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Olympic Gold Medalist Scott Hamilton Facing Third Brain Tumor Diagnosis, "God Doesn't Owe Me A Day"

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Olympic Gold Medalist Scott Hamilton Facing Third Brain Tumor Diagnosis,
Photo credit: I Am Second
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For the third time, Olympic figure skater Scott Hamilton has been diagnosed with a brain tumor. The 58-year old gold medalist survived testicular cancer in 1997 and two previous brain tumors in 2004 and 2010. 

“I have a unique hobby of collecting life-threatening illness,” Hamilton told PEOPLE. “It’s six years later, and it decided that it wanted an encore.”

Doctors found the tumor during a routine check-up. Hamilton is currently researching all of his options for treatment. 

“I’ll tell anybody that will listen: If you’re ever facing anything, get as many opinions as you possibly can,” he says. “The more you truly understand what you’re up against, the better decision you’re going to make.”

Hamilton's wife and wife Tracie are finding strength in their faith as they face this latest round of bad news.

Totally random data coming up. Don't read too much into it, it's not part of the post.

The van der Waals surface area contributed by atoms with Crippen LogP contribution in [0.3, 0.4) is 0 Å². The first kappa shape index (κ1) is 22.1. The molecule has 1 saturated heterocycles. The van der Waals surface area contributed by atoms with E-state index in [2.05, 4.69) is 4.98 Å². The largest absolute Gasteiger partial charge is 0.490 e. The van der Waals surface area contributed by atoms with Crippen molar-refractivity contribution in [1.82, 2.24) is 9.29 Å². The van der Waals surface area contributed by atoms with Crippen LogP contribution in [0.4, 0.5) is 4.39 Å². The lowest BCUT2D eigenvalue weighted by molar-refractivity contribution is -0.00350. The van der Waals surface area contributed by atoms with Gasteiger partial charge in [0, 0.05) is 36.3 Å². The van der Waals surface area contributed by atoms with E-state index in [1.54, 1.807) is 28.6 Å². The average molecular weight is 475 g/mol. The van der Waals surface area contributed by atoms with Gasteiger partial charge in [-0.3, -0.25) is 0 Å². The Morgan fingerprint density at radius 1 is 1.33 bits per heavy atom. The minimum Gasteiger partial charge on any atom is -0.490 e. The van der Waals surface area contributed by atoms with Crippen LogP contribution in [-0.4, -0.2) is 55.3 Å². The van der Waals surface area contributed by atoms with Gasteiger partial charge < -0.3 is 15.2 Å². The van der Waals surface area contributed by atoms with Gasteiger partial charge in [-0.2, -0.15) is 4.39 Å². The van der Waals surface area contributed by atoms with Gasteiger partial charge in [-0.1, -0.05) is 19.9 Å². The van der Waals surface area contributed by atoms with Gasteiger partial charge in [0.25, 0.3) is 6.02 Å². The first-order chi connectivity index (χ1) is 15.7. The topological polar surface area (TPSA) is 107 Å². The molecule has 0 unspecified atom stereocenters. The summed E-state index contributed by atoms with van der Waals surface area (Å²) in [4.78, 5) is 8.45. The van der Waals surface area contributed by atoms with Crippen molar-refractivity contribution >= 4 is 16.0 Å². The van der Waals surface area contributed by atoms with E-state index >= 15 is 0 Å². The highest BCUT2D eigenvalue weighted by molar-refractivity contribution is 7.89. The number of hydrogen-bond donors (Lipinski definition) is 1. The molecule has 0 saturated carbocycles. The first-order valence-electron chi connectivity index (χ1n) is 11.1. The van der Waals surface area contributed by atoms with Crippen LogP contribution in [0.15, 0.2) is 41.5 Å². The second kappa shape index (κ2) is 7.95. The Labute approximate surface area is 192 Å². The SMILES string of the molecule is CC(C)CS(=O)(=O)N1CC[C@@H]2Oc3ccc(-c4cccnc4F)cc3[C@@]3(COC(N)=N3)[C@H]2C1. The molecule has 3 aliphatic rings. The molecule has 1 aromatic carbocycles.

“I’ve been blessed beyond my wildest imagination; I would never even think to dream the stuff that I’ve been able to do,” he says. “Last round, in 2010, I told Tracie, ‘God doesn’t owe me a day. I’m good. Whatever’s next is next.’ The blessings keep coming because we allow them and we ask for them.”

Hamilton lost his mother 40 years ago and has used his story of cancer survival to inspire people around the globe through the Scott Hamilton CARES Foundation. 

“I choose to truly — in everything that we do — celebrate life,” says Hamilton. ”

Scott and his family, including his wife and four kids: biological sons Aidan, 13, and Maxx, 8; and adopted children Jean Paul, 15, and Evelyne, 13, reside in the Nashville area and are well respected among the country music community. Next month, the Scott Hamilton CARES Foundation will host its Nashville Ice Show, where music greats with join with figure skating legends to raise money to help find a cure for cancer. 

“The first thing I teach skaters at my skating academy is how to get up — because we’re going to fall,” Hamilton says. “And that’s how I live my life: I’m going to fall down, I’m going to make mistakes, I’m going to do all kinds of things that I’m going to wish didn’t happen. But it’s what’s next — it’s how you get up … The more times you get up, the stronger you are to face the next thing, which will happen — because that’s life.”

Our prayers are with Scott Hamilton and his family during this time. 

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